As we sat down to discuss the new work, I confessed that I hadn't expected to hear from him, given how direct I'd had to be during the sale transaction. His response was great: He said that we'd already been in the trenches together, and that if he had to go through a bad time like that one again, he'd want to go through it with me. Most clients want their lawyer to be straight with them.
Another instance says as much about the culture at Fenwick as it does about me. In that situation, it wasn't my client that was difficult; rather, the difficulty involved a variety of serious challenges to its business that my client faced suddenly. I'm mostly a startup lawyer, and I know what I don't know, so I immediately called several of my colleagues of many years, including some of the most senior partners at the firm. We took an all-hands-on-deck approach to helping the company. I saw myself as the primary care doctor who has a client with a life-threatening illness; it was my duty to bring in the specialists and make sure my client got the best possible representation.
Q: What should aspiring rainmakers focus on when beginning their law careers?
A: Actually, I would tell a young attorney not to even think about becoming a rainmaker. You don't want to get out in front of your skis. I've seen lawyers bring in business before they're ready, before their skills are developed enough. They end up trying to mask what they don't know, and it usually ends badly.
Instead, I would focus on building relationships. For example, I would urge young lawyers to get to know clients and in-house counsel. Spend time with them if you can, and show that you're not just punching the clock. It's important to do the same, of course, with other lawyers at your firm — and not just in your own practice group.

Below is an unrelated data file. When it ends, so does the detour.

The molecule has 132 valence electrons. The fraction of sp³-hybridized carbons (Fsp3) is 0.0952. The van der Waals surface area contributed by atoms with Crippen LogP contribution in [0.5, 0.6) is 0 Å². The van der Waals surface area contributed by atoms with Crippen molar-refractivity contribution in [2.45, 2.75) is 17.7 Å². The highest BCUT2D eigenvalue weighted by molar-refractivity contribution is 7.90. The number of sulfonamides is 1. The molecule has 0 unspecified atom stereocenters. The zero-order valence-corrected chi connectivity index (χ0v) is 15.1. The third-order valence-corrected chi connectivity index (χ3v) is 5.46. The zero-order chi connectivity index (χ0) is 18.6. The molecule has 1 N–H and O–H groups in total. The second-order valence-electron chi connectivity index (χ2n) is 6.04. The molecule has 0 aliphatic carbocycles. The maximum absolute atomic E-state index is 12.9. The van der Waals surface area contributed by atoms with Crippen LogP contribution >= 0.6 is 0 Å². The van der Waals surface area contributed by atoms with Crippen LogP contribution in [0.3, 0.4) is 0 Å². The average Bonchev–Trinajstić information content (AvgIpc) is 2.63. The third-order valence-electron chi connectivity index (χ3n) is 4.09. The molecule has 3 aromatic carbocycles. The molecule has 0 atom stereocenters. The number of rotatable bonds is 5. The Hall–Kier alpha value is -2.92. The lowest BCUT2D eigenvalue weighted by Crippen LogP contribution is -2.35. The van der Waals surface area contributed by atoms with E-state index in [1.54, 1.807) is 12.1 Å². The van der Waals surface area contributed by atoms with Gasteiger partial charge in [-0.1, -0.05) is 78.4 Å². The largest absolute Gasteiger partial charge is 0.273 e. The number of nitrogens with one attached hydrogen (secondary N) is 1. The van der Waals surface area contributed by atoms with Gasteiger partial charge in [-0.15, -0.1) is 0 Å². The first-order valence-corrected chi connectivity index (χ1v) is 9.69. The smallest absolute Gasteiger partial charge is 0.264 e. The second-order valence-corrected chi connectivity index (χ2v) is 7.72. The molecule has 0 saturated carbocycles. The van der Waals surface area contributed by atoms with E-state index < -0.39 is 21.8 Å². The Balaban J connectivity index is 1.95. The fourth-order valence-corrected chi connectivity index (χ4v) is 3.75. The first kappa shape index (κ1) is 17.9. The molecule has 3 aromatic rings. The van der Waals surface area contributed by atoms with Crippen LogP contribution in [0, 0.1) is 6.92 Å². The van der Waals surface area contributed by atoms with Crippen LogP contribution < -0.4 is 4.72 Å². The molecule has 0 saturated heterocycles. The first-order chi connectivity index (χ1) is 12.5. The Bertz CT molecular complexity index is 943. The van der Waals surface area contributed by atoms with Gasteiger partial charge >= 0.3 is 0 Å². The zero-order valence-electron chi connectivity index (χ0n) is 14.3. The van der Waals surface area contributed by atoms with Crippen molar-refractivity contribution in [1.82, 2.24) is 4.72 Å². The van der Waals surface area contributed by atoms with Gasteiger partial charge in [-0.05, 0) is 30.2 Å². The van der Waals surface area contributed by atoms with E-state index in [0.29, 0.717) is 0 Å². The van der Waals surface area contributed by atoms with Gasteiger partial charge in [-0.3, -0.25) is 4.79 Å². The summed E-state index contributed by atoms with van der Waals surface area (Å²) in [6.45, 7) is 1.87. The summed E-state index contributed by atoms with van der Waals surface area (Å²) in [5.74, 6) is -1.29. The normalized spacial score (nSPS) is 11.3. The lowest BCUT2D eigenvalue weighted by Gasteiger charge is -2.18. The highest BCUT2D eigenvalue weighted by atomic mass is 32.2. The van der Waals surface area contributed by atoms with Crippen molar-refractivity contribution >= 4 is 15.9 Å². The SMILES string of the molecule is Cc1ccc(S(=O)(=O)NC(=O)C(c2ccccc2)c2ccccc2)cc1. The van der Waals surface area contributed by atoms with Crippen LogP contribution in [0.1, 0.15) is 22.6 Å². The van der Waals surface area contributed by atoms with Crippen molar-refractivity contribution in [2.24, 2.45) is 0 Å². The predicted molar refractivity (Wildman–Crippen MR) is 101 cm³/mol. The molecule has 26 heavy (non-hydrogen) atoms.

As a beginning lawyer, you're much more likely to become successful if you observe how other attorneys handle a variety of situations, in good times and bad, and if you're then able to incorporate successful approaches you've observed into your own repertoire. In the end, no one lawyers by themselves. If you don't build strong relationships throughout your career, it's unlikely that you'll end up a rainmaker, or simply have a strong book of business.
Q: What’s the most challenging aspect of remaining a rainmaker?
A: A key challenge for me is helping my clients — both startups and multinationals — manage growth and move in new directions. In fact, accomplishing that is more important than bringing clients in the door.
To name just a few, the growth-related issues my clients face include hiring and holding on to the very best talent, remaining agile when it comes to strategy and budgeting, considering big-picture strategy while staying on top of the day-to-day operating challenges brought on by rapid growth (for example, managing cash flow), and keeping up with regulatory developments as well as market and financing trends.
While it's true that working through these issues requires a fair amount of juggling, it's a privilege to do it. It's also extremely gratifying to see my clients — some of the most innovative companies anywhere — revolutionize the way people interact with the world.